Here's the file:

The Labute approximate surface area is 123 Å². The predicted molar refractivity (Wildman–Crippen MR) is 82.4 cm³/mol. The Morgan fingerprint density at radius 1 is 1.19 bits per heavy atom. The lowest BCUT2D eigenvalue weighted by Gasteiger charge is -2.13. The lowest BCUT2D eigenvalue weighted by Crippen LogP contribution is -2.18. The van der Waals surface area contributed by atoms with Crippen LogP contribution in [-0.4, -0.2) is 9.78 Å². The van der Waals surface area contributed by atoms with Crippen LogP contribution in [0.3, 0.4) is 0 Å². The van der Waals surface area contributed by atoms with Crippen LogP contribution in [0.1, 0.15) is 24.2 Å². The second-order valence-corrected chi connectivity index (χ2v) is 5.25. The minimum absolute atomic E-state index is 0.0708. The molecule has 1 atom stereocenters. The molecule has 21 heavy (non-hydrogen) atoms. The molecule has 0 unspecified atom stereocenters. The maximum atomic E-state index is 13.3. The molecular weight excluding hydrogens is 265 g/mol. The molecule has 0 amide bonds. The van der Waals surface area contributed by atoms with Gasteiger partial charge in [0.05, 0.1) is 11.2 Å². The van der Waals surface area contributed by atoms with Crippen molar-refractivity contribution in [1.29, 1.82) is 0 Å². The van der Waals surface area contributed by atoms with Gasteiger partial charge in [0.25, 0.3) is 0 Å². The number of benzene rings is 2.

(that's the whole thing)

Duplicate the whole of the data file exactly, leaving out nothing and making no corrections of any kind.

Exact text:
The Labute approximate surface area is 123 Å². The predicted molar refractivity (Wildman–Crippen MR) is 82.4 cm³/mol. The Morgan fingerprint density at radius 1 is 1.19 bits per heavy atom. The lowest BCUT2D eigenvalue weighted by Gasteiger charge is -2.13. The lowest BCUT2D eigenvalue weighted by Crippen LogP contribution is -2.18. The van der Waals surface area contributed by atoms with Crippen LogP contribution in [-0.4, -0.2) is 9.78 Å². The van der Waals surface area contributed by atoms with Crippen LogP contribution in [0.3, 0.4) is 0 Å². The van der Waals surface area contributed by atoms with Crippen LogP contribution in [0.1, 0.15) is 24.2 Å². The second-order valence-corrected chi connectivity index (χ2v) is 5.25. The minimum absolute atomic E-state index is 0.0708. The molecule has 1 atom stereocenters. The molecule has 21 heavy (non-hydrogen) atoms. The molecule has 0 unspecified atom stereocenters. The maximum atomic E-state index is 13.3. The molecular weight excluding hydrogens is 265 g/mol. The molecule has 0 amide bonds. The van der Waals surface area contributed by atoms with Gasteiger partial charge in [0.05, 0.1) is 11.2 Å². The van der Waals surface area contributed by atoms with Crippen molar-refractivity contribution in [1.29, 1.82) is 0 Å². The van der Waals surface area contributed by atoms with Gasteiger partial charge in [0.25, 0.3) is 0 Å². The number of benzene rings is 2.